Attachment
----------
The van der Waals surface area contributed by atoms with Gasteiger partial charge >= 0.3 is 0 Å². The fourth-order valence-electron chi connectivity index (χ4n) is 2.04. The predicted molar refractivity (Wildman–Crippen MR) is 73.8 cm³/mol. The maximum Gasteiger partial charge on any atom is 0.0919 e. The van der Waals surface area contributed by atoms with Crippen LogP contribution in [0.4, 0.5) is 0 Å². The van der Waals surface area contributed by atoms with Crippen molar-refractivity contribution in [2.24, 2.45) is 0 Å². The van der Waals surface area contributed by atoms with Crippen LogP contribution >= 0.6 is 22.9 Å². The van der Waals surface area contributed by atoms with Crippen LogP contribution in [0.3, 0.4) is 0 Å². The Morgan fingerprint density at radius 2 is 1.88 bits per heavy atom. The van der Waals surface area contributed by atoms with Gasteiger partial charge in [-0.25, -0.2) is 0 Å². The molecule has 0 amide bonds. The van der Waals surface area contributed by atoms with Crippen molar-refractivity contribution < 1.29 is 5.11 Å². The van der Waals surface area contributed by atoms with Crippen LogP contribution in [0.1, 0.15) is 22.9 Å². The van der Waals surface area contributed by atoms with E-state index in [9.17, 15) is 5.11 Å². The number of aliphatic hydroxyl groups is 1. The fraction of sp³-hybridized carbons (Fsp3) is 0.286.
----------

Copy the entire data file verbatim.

The van der Waals surface area contributed by atoms with Gasteiger partial charge >= 0.3 is 0 Å². The fourth-order valence-electron chi connectivity index (χ4n) is 2.04. The predicted molar refractivity (Wildman–Crippen MR) is 73.8 cm³/mol. The maximum Gasteiger partial charge on any atom is 0.0919 e. The van der Waals surface area contributed by atoms with Crippen LogP contribution in [0.4, 0.5) is 0 Å². The van der Waals surface area contributed by atoms with Crippen molar-refractivity contribution in [2.24, 2.45) is 0 Å². The van der Waals surface area contributed by atoms with Crippen LogP contribution >= 0.6 is 22.9 Å². The van der Waals surface area contributed by atoms with Crippen LogP contribution in [0.3, 0.4) is 0 Å². The Morgan fingerprint density at radius 2 is 1.88 bits per heavy atom. The van der Waals surface area contributed by atoms with Gasteiger partial charge in [-0.25, -0.2) is 0 Å². The molecule has 0 amide bonds. The van der Waals surface area contributed by atoms with Crippen molar-refractivity contribution < 1.29 is 5.11 Å². The van der Waals surface area contributed by atoms with Crippen LogP contribution in [0.1, 0.15) is 22.9 Å². The van der Waals surface area contributed by atoms with E-state index in [9.17, 15) is 5.11 Å². The number of aliphatic hydroxyl groups is 1. The fraction of sp³-hybridized carbons (Fsp3) is 0.286.